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Thread: How do you abuse your ukulele?

  1. #1
    Join Date
    Mar 2014
    Location
    Ames, Iowa
    Posts
    3,844

    Default How do you abuse your ukulele?

    I take reasonably good care of my ukuleles. I have two of them that I play regularly, one is my Makala that goes to the beach, camping, and on bike rides, and the other is my Mainland that does everything else. Now the Mainland gets a lot more attention than the Makala, which makes sense. The Makala gets beat around, it gets sand in it, it occasionally gets rained on, and I got to say that, except for rusty tuners that still work fine, it looks pretty darn good after three hard years in the salt air. So I read lots of threads where people are looking for an indestructible ukulele to "beat around", and people who enthusiastically recommend some plastic or carbon fiber ukulele that is inexplicably proven indestructible. Now I have seen the Waterman video where the young fellow is paddling with his Waterman, and while quite impressive, I've never had the urge to paddle my canoe with my ukulele, and frankly one could do that with any ukulele, if they were willing to sacrifice it for a marketing video. So my question is, just what do people do with their ukuleles that they have to have these indestructible plastic or carbon fiber ukes, or is that just a marketing image? I guess I'm wondering if there really is anyone out there paddling their canoes around with their ukulele? Anyone sit in the surf and let waves break over them while they play? Anyone using their ukulele as a flotation devise, and if so are they using a Coast Guard Approved ukulele?
    I don't want to live in a world that is linear.

    I just want everyone to understand that I am not a ukulele expert, even though it may look at times like I'm pretending to be.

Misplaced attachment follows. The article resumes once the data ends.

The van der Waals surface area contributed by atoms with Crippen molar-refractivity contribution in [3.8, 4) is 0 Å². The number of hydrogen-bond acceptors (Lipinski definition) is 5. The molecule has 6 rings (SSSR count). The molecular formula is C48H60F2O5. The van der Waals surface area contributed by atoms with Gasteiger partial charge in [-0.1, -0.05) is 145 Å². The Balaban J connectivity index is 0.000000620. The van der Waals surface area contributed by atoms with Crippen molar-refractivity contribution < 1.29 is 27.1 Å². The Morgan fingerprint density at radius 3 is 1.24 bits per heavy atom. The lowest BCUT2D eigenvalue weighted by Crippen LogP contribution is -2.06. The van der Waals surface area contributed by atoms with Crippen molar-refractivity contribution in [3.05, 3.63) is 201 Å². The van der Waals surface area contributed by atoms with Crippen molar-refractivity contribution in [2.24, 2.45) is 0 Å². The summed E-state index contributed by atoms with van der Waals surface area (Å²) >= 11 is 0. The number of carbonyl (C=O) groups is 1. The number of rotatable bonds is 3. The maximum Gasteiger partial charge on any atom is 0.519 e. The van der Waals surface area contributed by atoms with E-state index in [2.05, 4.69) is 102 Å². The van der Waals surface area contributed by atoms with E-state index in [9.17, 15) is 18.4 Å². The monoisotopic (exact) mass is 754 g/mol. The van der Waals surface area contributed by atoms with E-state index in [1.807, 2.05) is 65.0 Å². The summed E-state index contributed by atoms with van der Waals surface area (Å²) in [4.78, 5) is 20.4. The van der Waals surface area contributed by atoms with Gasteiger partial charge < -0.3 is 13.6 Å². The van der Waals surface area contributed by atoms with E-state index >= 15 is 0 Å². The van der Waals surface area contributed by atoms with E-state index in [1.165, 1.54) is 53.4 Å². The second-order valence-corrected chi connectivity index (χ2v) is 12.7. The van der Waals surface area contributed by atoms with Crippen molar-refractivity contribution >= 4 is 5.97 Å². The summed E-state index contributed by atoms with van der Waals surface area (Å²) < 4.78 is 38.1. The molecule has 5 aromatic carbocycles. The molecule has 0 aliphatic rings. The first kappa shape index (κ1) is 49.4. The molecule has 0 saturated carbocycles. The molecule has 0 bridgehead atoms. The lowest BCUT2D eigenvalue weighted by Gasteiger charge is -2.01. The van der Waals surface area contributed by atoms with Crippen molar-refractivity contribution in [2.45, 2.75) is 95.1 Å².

https://www.amazon.com/s/ref=nb_sb_n...tective+Agency

  2. #2
    Join Date
    Jan 2014
    Location
    West Virginia
    Posts
    1,830

    Default

    I have the Outdoor Ukulele Tenor. It lives in my car, and when I go camping, it lives in my travel trailer or boat. All vehicles experience extreme heat and cold. I just have to tune it up and it is good to go. (If it stayed in my house I would only rarely have to tune it.)

    It goes with me to our local uke meetup and to various grandkids houses. It is a perfect young kid instrument. All the grandkids play it. They are are schooled on how to handle it properly, but.....it has had drool, snot, vomit, mud, and various food residue all over it. I just wipe it down with a wet washcloth. They also are fascinated with tuning it, so the tuners get a workout when I am not looking. When they play it, they have been known to pull out on the strings instead of a standard strum. Every time I get it back from them, I am amazed at how indestructible it is.

    When I camp, it is subjected to humidity, smoke, sweat, bug spray.

    When I take it fishing, it is subjected to fish scales, worm goo, and drenching in water when there are errant waves.

    Again, a wet washcloth cleans it up just fine and it plays like a champ.

    Here it is on Lake Erie on a really hot day when I first got it, and about 18 months later on a pretty cold camping trip. Except for the addition of a sticker, it looks and plays the same.
    Attached Images Attached Images
    Last edited by actadh; 02-14-2017 at 04:15 AM.
    - Laura

  3. #3
    Join Date
    Jul 2009
    Location
    Seattle, WA
    Posts
    2,147

    Default

    I don't mean to abuse my ukes, however, I don't even take 'reasonable' care of them,
    except to wipe down the A-string side upper bout, where it seems to get most of my
    fingernail, strumming 'scratches'.

    I also, occasionally try to wipe away the dust that collects near the bridge, under the
    strings, but other than that, and keeping them in their cases, I just take them along,
    take them out, and play them... well the Martin OXK anyway, weekly (Wed and Thurs
    nights - Wed Song Circle, Thurs Class).

    I'm glad my ukes are sturdily built and made for daily use, and designed, for the most
    part, to be user-friendly and low-maintenance

    Thank you Luthiers and manufacturers!
    Uncle Rod Higuchi